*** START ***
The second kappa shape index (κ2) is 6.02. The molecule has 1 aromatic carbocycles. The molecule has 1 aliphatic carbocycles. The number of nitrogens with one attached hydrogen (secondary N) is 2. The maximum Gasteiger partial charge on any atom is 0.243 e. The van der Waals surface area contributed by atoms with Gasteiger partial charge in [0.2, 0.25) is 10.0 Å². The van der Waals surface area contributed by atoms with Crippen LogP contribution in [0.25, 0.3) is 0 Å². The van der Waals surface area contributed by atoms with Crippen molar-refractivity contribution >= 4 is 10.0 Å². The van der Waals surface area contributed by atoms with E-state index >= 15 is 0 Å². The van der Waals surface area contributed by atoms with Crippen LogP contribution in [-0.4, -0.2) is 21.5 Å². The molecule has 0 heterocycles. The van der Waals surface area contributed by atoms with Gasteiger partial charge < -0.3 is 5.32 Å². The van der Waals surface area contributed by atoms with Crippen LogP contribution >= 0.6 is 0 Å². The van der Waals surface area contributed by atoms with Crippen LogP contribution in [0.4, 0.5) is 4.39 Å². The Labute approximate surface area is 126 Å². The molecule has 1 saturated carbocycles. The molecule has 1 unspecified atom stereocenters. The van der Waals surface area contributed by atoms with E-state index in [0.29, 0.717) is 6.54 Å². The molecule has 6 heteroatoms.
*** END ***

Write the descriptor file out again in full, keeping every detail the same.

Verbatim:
The second kappa shape index (κ2) is 6.02. The molecule has 1 aromatic carbocycles. The molecule has 1 aliphatic carbocycles. The number of nitrogens with one attached hydrogen (secondary N) is 2. The maximum Gasteiger partial charge on any atom is 0.243 e. The van der Waals surface area contributed by atoms with Gasteiger partial charge in [0.2, 0.25) is 10.0 Å². The van der Waals surface area contributed by atoms with Crippen LogP contribution in [0.25, 0.3) is 0 Å². The van der Waals surface area contributed by atoms with Crippen molar-refractivity contribution >= 4 is 10.0 Å². The van der Waals surface area contributed by atoms with E-state index >= 15 is 0 Å². The van der Waals surface area contributed by atoms with Crippen LogP contribution in [-0.4, -0.2) is 21.5 Å². The molecule has 0 heterocycles. The van der Waals surface area contributed by atoms with Gasteiger partial charge < -0.3 is 5.32 Å². The van der Waals surface area contributed by atoms with Crippen LogP contribution >= 0.6 is 0 Å². The van der Waals surface area contributed by atoms with Crippen LogP contribution in [0.4, 0.5) is 4.39 Å². The Labute approximate surface area is 126 Å². The molecule has 1 saturated carbocycles. The molecule has 1 unspecified atom stereocenters. The van der Waals surface area contributed by atoms with E-state index in [0.29, 0.717) is 6.54 Å². The molecule has 6 heteroatoms.